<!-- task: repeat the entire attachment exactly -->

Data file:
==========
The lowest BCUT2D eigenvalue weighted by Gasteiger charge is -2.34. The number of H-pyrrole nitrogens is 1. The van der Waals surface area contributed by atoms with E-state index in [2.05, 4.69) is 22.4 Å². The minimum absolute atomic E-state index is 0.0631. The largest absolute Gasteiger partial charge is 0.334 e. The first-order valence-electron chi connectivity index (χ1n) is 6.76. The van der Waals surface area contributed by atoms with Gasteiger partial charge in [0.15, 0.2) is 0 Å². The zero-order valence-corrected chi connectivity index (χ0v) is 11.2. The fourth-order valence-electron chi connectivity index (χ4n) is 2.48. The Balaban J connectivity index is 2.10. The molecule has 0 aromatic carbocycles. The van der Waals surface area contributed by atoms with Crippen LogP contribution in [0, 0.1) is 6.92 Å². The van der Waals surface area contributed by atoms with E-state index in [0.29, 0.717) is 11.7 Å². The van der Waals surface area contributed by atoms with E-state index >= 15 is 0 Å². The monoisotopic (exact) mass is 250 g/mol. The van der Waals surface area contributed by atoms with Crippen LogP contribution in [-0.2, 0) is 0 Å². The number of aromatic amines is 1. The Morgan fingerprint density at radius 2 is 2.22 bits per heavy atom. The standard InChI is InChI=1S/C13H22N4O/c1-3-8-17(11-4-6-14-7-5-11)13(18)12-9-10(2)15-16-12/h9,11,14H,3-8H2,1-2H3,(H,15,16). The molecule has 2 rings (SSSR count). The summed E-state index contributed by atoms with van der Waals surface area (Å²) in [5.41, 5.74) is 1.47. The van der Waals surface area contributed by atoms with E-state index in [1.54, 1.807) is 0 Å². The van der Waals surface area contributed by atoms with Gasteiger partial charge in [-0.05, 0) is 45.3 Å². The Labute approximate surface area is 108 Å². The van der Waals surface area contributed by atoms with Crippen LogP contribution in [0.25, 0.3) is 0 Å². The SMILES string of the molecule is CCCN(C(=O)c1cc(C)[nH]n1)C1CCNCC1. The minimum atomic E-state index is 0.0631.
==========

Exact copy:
The lowest BCUT2D eigenvalue weighted by Gasteiger charge is -2.34. The number of H-pyrrole nitrogens is 1. The van der Waals surface area contributed by atoms with E-state index in [2.05, 4.69) is 22.4 Å². The minimum absolute atomic E-state index is 0.0631. The largest absolute Gasteiger partial charge is 0.334 e. The first-order valence-electron chi connectivity index (χ1n) is 6.76. The van der Waals surface area contributed by atoms with Gasteiger partial charge in [0.15, 0.2) is 0 Å². The zero-order valence-corrected chi connectivity index (χ0v) is 11.2. The fourth-order valence-electron chi connectivity index (χ4n) is 2.48. The Balaban J connectivity index is 2.10. The molecule has 0 aromatic carbocycles. The van der Waals surface area contributed by atoms with Crippen LogP contribution in [0, 0.1) is 6.92 Å². The van der Waals surface area contributed by atoms with E-state index in [0.29, 0.717) is 11.7 Å². The van der Waals surface area contributed by atoms with E-state index >= 15 is 0 Å². The monoisotopic (exact) mass is 250 g/mol. The van der Waals surface area contributed by atoms with Crippen LogP contribution in [-0.2, 0) is 0 Å². The number of aromatic amines is 1. The Morgan fingerprint density at radius 2 is 2.22 bits per heavy atom. The standard InChI is InChI=1S/C13H22N4O/c1-3-8-17(11-4-6-14-7-5-11)13(18)12-9-10(2)15-16-12/h9,11,14H,3-8H2,1-2H3,(H,15,16). The molecule has 2 rings (SSSR count). The summed E-state index contributed by atoms with van der Waals surface area (Å²) in [5.41, 5.74) is 1.47. The van der Waals surface area contributed by atoms with E-state index in [1.54, 1.807) is 0 Å². The van der Waals surface area contributed by atoms with Gasteiger partial charge in [-0.05, 0) is 45.3 Å². The Labute approximate surface area is 108 Å². The van der Waals surface area contributed by atoms with Crippen LogP contribution in [0.25, 0.3) is 0 Å². The SMILES string of the molecule is CCCN(C(=O)c1cc(C)[nH]n1)C1CCNCC1. The minimum atomic E-state index is 0.0631.